"A Gift That Keeps Giving"
For years, attorney and TU law professor Jill Donovan dreamed of sitting in Oprah's studio audience. Every single day she'd speed dial the ticket hotline. And for years she wouldn't get through. Then one day in 2004 while checking Oprah.com these words caught Jill's attention: “Are you are a regifter? Tell us your story!”
Immediately she knew this was her ticket. As luck would have it Jill was a regifter! Not just a regifter... a chronic regifter. Yes! This would be perfect! She typed up a few funny stories (including one about accidentally regifting her mother-in-law the very purse she’d given Jill the year before) and hit send. Within hours her phone rang. Boom. The next day producers came to Tulsa and filmed Jill and her gift closet. Later that week Jill and her husband, Terry, were on a plane to Chicago. Not only was she finally going to get a seat in the audience, it would be on the front row!
What happened next is what dreams are made of. Shortly after arriving at Harpo, producers told Jill of a small change of plans. Instead of the front row Jill would be seated on the couch. That's right. Next to Oprah! Jill could hardly contain her excitement. She was dying to share her funny stories with Oprah and the world.
Oprah first showed the funny and charming piece with Jill at home in her "regift" closet. Then as quickly as the dream had begun, it started to unravel. Instead of talking to Jill who was poised and ready to tell some hilarious tales, Oprah unexpectedly cut to a panel of etiquette experts and asked them to weigh in. For the next 15 minutes these "experts" from Canada humiliated Jill, telling her that regifting is rude and tacky and that she should be ashamed of herself. Jill was mortified. She went home and donated everything in the gift closet. And braced herself to watch the episode - which ultimately aired 3 times that year.
Many years later the closet remained empty and served as an awful reminder of her public humiliation. Herself an avid cuff collector, she decided that learning to make cuffs would be her next goal. So night after night, on the floor of her guest bedroom, she slowly began filling her empty gift closet with beautiful bracelets. She gifted them to friends and family. When they begged her to make more and sell them she reluctantly agreed. She was passionate about her hobby but wasn't sure it could turn into a business.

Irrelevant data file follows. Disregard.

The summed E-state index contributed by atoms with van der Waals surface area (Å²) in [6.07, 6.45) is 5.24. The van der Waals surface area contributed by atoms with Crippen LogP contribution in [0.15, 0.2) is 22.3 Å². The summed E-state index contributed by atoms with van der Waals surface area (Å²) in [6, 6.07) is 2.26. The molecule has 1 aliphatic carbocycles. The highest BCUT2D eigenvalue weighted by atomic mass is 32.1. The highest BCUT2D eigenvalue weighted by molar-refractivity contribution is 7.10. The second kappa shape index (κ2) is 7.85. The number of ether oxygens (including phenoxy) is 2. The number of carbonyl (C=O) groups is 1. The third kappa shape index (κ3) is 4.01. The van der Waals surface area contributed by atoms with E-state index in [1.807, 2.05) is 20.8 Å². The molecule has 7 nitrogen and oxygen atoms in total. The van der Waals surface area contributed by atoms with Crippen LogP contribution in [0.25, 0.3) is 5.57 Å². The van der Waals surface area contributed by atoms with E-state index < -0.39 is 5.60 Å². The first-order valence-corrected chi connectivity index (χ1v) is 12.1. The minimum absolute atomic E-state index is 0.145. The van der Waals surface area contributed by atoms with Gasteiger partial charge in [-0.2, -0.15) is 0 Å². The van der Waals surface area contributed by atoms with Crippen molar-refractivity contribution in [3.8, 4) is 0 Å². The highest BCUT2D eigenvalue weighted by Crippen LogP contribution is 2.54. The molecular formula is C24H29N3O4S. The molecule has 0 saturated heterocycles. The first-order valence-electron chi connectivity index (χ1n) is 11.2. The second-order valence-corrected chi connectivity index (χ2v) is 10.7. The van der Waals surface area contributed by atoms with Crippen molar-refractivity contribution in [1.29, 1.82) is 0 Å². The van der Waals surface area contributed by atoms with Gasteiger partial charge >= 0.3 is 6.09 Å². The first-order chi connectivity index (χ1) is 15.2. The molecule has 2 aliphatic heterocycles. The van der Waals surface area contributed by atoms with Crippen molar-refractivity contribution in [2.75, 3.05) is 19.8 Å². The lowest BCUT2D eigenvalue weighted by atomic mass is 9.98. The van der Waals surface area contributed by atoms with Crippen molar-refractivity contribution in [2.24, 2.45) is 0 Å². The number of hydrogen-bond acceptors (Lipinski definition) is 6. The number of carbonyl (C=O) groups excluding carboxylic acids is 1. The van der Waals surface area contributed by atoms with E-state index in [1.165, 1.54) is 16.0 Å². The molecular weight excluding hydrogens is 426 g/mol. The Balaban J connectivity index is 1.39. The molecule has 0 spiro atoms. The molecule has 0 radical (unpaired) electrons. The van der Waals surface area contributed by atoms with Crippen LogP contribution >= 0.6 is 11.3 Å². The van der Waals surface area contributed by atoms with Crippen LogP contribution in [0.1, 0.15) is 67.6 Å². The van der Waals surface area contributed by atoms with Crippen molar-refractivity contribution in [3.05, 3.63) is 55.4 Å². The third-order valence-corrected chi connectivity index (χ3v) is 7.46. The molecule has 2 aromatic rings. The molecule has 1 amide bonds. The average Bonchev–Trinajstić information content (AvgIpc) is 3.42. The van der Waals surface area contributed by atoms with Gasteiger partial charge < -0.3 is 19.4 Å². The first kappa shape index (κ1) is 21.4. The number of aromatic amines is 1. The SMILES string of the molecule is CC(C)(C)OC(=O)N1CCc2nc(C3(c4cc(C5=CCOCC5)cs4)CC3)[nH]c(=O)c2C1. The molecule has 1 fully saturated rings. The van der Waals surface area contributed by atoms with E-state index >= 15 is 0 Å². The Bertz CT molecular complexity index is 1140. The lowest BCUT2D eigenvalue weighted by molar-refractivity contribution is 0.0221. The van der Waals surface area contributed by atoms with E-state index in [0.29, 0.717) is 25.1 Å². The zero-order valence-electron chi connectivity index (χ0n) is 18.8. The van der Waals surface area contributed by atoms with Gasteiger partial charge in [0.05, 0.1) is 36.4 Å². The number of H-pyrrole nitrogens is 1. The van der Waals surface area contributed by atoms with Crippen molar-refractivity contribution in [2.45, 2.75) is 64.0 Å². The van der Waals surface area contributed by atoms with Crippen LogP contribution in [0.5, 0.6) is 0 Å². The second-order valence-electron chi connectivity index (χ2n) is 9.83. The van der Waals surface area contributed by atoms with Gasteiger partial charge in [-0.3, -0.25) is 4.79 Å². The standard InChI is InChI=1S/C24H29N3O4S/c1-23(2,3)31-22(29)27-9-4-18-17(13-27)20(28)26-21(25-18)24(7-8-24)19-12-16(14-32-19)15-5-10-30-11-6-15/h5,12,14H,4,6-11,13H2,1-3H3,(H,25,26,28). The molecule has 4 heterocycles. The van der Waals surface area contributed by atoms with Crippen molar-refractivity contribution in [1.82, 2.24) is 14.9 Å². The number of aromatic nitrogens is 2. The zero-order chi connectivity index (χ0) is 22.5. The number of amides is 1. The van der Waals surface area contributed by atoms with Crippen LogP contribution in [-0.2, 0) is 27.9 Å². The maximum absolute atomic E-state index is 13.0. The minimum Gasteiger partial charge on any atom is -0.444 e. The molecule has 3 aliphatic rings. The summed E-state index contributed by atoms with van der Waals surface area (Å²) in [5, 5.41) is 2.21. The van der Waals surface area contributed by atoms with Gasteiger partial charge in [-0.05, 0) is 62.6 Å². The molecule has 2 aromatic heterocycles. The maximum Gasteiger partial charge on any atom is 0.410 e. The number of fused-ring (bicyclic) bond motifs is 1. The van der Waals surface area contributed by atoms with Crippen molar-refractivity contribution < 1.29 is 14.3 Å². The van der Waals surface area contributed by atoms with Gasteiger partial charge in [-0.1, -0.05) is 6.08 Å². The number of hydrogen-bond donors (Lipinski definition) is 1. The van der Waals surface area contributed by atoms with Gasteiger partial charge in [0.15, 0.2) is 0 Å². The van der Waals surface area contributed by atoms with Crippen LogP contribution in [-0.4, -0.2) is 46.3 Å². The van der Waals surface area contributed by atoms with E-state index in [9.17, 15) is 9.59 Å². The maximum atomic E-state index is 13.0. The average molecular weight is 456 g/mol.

That was 2011. In that short time Jill's grassroots beginning has turned into Rustic Cuff, a growing company based out of a showroom in Tulsa, OK. Celebrities such as Miranda Lambert, Giuliana Rancic, Kristin Chenoweth and Gayle King to name a few, wear Jill’s designs. Orders for Rustic Cuffs ship internationally every day. Her bracelets have been featured on a multitude of national talk shows and in magazines including Elle, People, In Style, etc. What Jill has achieved in three years, starting with a staff of one who officed in Jill's kitchen, to a staff that grew from 18 to 30 last quarter, is almost inconceivable.
A now sought-after motivational speaker who encourages women to pursue their own passions, Jill attributes the brand success to the loyal Rustic Cuff fans, locally and across the country. She especially loves the fact that almost as often as her customers buy cuffs to keep, they buy them to give away. In recent months, she has inadvertently started an epidemic of RC gift-givers. Everyday she hears new stories from women who are moved to gift the cuff off their own wrist. For Jill that is what it's all about. Not the bracelet, but the connection that is made between two people, often strangers, in that moment. Spontaneous moments. Full of hope, love, tears and laughter. This organic movement was named #RegiftRC and has become part of the company's mission.
The birth of Rustic Cuff stemmed from regifting gone wrong, but the ripple effect is regifting gone right. In March 2015, a Rustic Cuff bracelet that Jill had given to Gayle King was featured on the cover of Oprah’s O Magazine, worn by Oprah herself. For Jill it was the best full circle moment.